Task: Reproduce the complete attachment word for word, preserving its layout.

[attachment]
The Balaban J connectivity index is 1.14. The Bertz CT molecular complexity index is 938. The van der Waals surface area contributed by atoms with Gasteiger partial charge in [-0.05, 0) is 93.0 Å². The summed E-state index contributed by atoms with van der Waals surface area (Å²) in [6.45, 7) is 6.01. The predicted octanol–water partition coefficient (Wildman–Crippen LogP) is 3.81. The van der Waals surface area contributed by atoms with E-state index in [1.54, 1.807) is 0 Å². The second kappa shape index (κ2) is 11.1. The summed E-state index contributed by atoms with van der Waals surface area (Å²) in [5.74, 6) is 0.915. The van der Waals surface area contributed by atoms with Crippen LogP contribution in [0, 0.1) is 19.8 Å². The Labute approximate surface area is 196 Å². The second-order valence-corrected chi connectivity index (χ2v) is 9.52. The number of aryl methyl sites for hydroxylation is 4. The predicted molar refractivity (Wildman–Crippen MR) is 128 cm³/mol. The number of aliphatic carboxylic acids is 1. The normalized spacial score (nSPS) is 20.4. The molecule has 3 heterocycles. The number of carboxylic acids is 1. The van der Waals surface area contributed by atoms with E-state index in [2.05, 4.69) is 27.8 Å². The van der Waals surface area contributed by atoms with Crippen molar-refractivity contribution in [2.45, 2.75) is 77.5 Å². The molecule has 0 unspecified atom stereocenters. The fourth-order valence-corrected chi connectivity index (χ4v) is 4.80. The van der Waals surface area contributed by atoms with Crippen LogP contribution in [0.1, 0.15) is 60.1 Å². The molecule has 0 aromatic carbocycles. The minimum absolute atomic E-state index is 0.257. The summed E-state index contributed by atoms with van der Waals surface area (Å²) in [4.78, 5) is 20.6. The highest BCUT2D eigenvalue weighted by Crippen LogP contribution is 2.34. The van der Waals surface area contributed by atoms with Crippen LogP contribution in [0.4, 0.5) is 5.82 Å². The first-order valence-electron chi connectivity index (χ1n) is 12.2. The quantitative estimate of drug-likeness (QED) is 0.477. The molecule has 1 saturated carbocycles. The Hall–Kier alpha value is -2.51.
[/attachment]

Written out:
The Balaban J connectivity index is 1.14. The Bertz CT molecular complexity index is 938. The van der Waals surface area contributed by atoms with Gasteiger partial charge in [-0.05, 0) is 93.0 Å². The summed E-state index contributed by atoms with van der Waals surface area (Å²) in [6.45, 7) is 6.01. The predicted octanol–water partition coefficient (Wildman–Crippen LogP) is 3.81. The van der Waals surface area contributed by atoms with E-state index in [1.54, 1.807) is 0 Å². The second kappa shape index (κ2) is 11.1. The summed E-state index contributed by atoms with van der Waals surface area (Å²) in [5.74, 6) is 0.915. The van der Waals surface area contributed by atoms with Crippen LogP contribution in [0, 0.1) is 19.8 Å². The Labute approximate surface area is 196 Å². The second-order valence-corrected chi connectivity index (χ2v) is 9.52. The number of aryl methyl sites for hydroxylation is 4. The predicted molar refractivity (Wildman–Crippen MR) is 128 cm³/mol. The number of aliphatic carboxylic acids is 1. The normalized spacial score (nSPS) is 20.4. The molecule has 3 heterocycles. The number of carboxylic acids is 1. The van der Waals surface area contributed by atoms with E-state index in [2.05, 4.69) is 27.8 Å². The van der Waals surface area contributed by atoms with Crippen molar-refractivity contribution in [2.45, 2.75) is 77.5 Å². The molecule has 0 unspecified atom stereocenters. The fourth-order valence-corrected chi connectivity index (χ4v) is 4.80. The van der Waals surface area contributed by atoms with Crippen LogP contribution in [0.1, 0.15) is 60.1 Å². The molecule has 0 aromatic carbocycles. The minimum absolute atomic E-state index is 0.257. The summed E-state index contributed by atoms with van der Waals surface area (Å²) in [4.78, 5) is 20.6. The highest BCUT2D eigenvalue weighted by Crippen LogP contribution is 2.34. The van der Waals surface area contributed by atoms with Crippen LogP contribution in [0.4, 0.5) is 5.82 Å². The first-order valence-electron chi connectivity index (χ1n) is 12.2. The quantitative estimate of drug-likeness (QED) is 0.477. The molecule has 1 saturated carbocycles. The Hall–Kier alpha value is -2.51.